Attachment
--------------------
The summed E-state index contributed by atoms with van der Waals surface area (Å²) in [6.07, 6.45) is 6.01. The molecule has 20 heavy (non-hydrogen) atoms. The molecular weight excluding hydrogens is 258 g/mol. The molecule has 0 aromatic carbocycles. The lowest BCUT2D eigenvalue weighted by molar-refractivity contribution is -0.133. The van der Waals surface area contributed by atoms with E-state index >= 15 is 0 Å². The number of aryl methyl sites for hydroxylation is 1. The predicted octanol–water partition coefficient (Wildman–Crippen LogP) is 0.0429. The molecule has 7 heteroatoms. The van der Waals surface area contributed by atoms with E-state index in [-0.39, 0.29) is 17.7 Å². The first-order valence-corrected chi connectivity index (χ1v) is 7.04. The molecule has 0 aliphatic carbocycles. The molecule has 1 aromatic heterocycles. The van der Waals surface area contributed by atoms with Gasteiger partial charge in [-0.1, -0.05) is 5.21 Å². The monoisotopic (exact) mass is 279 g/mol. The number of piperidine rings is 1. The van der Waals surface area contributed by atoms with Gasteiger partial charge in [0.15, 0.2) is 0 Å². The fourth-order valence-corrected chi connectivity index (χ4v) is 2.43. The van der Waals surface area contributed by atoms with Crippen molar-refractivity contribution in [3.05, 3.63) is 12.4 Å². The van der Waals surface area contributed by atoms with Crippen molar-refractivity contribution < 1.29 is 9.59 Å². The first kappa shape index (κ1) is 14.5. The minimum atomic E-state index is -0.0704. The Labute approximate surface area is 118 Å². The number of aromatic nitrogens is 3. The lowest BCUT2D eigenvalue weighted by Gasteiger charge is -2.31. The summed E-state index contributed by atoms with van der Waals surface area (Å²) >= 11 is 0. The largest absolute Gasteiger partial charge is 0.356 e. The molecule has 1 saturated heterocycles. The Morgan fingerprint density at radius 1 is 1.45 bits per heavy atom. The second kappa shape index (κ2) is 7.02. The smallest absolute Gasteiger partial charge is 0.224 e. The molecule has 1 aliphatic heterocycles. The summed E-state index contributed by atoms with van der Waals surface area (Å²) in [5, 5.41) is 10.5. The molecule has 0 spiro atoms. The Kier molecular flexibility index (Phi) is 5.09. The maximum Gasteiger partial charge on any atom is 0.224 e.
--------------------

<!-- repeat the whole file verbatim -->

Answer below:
The summed E-state index contributed by atoms with van der Waals surface area (Å²) in [6.07, 6.45) is 6.01. The molecule has 20 heavy (non-hydrogen) atoms. The molecular weight excluding hydrogens is 258 g/mol. The molecule has 0 aromatic carbocycles. The lowest BCUT2D eigenvalue weighted by molar-refractivity contribution is -0.133. The van der Waals surface area contributed by atoms with E-state index >= 15 is 0 Å². The number of aryl methyl sites for hydroxylation is 1. The predicted octanol–water partition coefficient (Wildman–Crippen LogP) is 0.0429. The molecule has 7 heteroatoms. The van der Waals surface area contributed by atoms with E-state index in [-0.39, 0.29) is 17.7 Å². The first-order valence-corrected chi connectivity index (χ1v) is 7.04. The molecule has 0 aliphatic carbocycles. The molecule has 1 aromatic heterocycles. The van der Waals surface area contributed by atoms with Gasteiger partial charge in [-0.1, -0.05) is 5.21 Å². The monoisotopic (exact) mass is 279 g/mol. The number of piperidine rings is 1. The van der Waals surface area contributed by atoms with Gasteiger partial charge in [0.15, 0.2) is 0 Å². The fourth-order valence-corrected chi connectivity index (χ4v) is 2.43. The van der Waals surface area contributed by atoms with Crippen molar-refractivity contribution in [3.05, 3.63) is 12.4 Å². The van der Waals surface area contributed by atoms with Crippen molar-refractivity contribution < 1.29 is 9.59 Å². The first kappa shape index (κ1) is 14.5. The minimum atomic E-state index is -0.0704. The Labute approximate surface area is 118 Å². The number of aromatic nitrogens is 3. The lowest BCUT2D eigenvalue weighted by Gasteiger charge is -2.31. The summed E-state index contributed by atoms with van der Waals surface area (Å²) >= 11 is 0. The largest absolute Gasteiger partial charge is 0.356 e. The molecule has 1 saturated heterocycles. The Morgan fingerprint density at radius 1 is 1.45 bits per heavy atom. The second kappa shape index (κ2) is 7.02. The smallest absolute Gasteiger partial charge is 0.224 e. The molecule has 1 aliphatic heterocycles. The summed E-state index contributed by atoms with van der Waals surface area (Å²) in [5, 5.41) is 10.5. The molecule has 0 spiro atoms. The Kier molecular flexibility index (Phi) is 5.09. The maximum Gasteiger partial charge on any atom is 0.224 e.